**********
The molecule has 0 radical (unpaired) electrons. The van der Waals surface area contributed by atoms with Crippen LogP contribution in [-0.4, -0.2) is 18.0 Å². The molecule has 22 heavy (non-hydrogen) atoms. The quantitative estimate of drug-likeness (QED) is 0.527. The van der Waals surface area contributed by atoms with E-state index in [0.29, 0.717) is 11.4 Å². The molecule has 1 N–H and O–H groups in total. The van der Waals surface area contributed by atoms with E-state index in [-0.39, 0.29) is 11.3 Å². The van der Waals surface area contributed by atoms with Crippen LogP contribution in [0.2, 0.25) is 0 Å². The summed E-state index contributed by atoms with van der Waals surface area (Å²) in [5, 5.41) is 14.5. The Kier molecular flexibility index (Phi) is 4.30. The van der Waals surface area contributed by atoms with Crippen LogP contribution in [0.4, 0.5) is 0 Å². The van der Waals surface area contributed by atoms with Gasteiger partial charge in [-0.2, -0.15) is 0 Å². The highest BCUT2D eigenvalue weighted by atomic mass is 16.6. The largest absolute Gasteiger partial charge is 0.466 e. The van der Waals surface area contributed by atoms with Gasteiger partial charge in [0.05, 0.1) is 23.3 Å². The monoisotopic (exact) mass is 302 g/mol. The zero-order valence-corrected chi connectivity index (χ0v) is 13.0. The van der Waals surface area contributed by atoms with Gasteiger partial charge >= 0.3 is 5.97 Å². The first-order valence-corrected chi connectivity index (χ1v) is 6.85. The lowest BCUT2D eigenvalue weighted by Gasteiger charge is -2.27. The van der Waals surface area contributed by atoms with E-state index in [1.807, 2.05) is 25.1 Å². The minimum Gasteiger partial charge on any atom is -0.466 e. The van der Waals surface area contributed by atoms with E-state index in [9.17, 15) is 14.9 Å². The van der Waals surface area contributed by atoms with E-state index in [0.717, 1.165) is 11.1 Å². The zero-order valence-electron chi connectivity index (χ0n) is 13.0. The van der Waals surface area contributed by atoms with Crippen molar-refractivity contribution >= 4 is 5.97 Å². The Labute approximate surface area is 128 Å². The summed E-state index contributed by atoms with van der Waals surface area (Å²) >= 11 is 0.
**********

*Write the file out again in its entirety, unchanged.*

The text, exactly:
The molecule has 0 radical (unpaired) electrons. The van der Waals surface area contributed by atoms with Crippen LogP contribution in [-0.4, -0.2) is 18.0 Å². The molecule has 22 heavy (non-hydrogen) atoms. The quantitative estimate of drug-likeness (QED) is 0.527. The van der Waals surface area contributed by atoms with E-state index in [0.29, 0.717) is 11.4 Å². The molecule has 1 N–H and O–H groups in total. The van der Waals surface area contributed by atoms with E-state index in [-0.39, 0.29) is 11.3 Å². The van der Waals surface area contributed by atoms with Crippen LogP contribution in [0.2, 0.25) is 0 Å². The summed E-state index contributed by atoms with van der Waals surface area (Å²) in [5, 5.41) is 14.5. The Kier molecular flexibility index (Phi) is 4.30. The van der Waals surface area contributed by atoms with Crippen LogP contribution in [0.4, 0.5) is 0 Å². The van der Waals surface area contributed by atoms with Gasteiger partial charge in [-0.2, -0.15) is 0 Å². The highest BCUT2D eigenvalue weighted by atomic mass is 16.6. The largest absolute Gasteiger partial charge is 0.466 e. The van der Waals surface area contributed by atoms with Gasteiger partial charge in [0.05, 0.1) is 23.3 Å². The monoisotopic (exact) mass is 302 g/mol. The zero-order valence-corrected chi connectivity index (χ0v) is 13.0. The van der Waals surface area contributed by atoms with Gasteiger partial charge >= 0.3 is 5.97 Å². The first-order valence-corrected chi connectivity index (χ1v) is 6.85. The lowest BCUT2D eigenvalue weighted by Gasteiger charge is -2.27. The van der Waals surface area contributed by atoms with E-state index in [1.807, 2.05) is 25.1 Å². The minimum Gasteiger partial charge on any atom is -0.466 e. The van der Waals surface area contributed by atoms with E-state index in [9.17, 15) is 14.9 Å². The van der Waals surface area contributed by atoms with E-state index in [0.717, 1.165) is 11.1 Å². The zero-order valence-electron chi connectivity index (χ0n) is 13.0. The van der Waals surface area contributed by atoms with Crippen molar-refractivity contribution >= 4 is 5.97 Å². The Labute approximate surface area is 128 Å². The summed E-state index contributed by atoms with van der Waals surface area (Å²) >= 11 is 0.